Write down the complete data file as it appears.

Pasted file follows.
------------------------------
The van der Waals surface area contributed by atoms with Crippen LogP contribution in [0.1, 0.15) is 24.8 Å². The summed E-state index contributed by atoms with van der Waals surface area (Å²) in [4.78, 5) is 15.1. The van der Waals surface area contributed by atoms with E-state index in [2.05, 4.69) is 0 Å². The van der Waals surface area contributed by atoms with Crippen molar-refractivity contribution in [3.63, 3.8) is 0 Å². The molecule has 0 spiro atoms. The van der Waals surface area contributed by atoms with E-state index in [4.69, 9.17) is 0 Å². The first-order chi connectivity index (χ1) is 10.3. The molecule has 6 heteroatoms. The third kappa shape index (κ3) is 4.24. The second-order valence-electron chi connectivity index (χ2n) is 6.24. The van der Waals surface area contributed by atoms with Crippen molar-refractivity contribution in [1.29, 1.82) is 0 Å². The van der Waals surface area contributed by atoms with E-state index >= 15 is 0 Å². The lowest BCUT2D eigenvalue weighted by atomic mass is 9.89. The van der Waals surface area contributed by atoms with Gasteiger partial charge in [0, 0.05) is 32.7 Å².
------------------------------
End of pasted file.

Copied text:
The van der Waals surface area contributed by atoms with Crippen LogP contribution in [0.1, 0.15) is 24.8 Å². The summed E-state index contributed by atoms with van der Waals surface area (Å²) in [4.78, 5) is 15.1. The van der Waals surface area contributed by atoms with E-state index in [2.05, 4.69) is 0 Å². The van der Waals surface area contributed by atoms with Crippen molar-refractivity contribution in [3.63, 3.8) is 0 Å². The molecule has 0 spiro atoms. The van der Waals surface area contributed by atoms with E-state index in [4.69, 9.17) is 0 Å². The first-order chi connectivity index (χ1) is 10.3. The molecule has 6 heteroatoms. The third kappa shape index (κ3) is 4.24. The second-order valence-electron chi connectivity index (χ2n) is 6.24. The van der Waals surface area contributed by atoms with Crippen molar-refractivity contribution in [1.29, 1.82) is 0 Å². The van der Waals surface area contributed by atoms with E-state index >= 15 is 0 Å². The lowest BCUT2D eigenvalue weighted by atomic mass is 9.89. The van der Waals surface area contributed by atoms with Gasteiger partial charge in [0, 0.05) is 32.7 Å².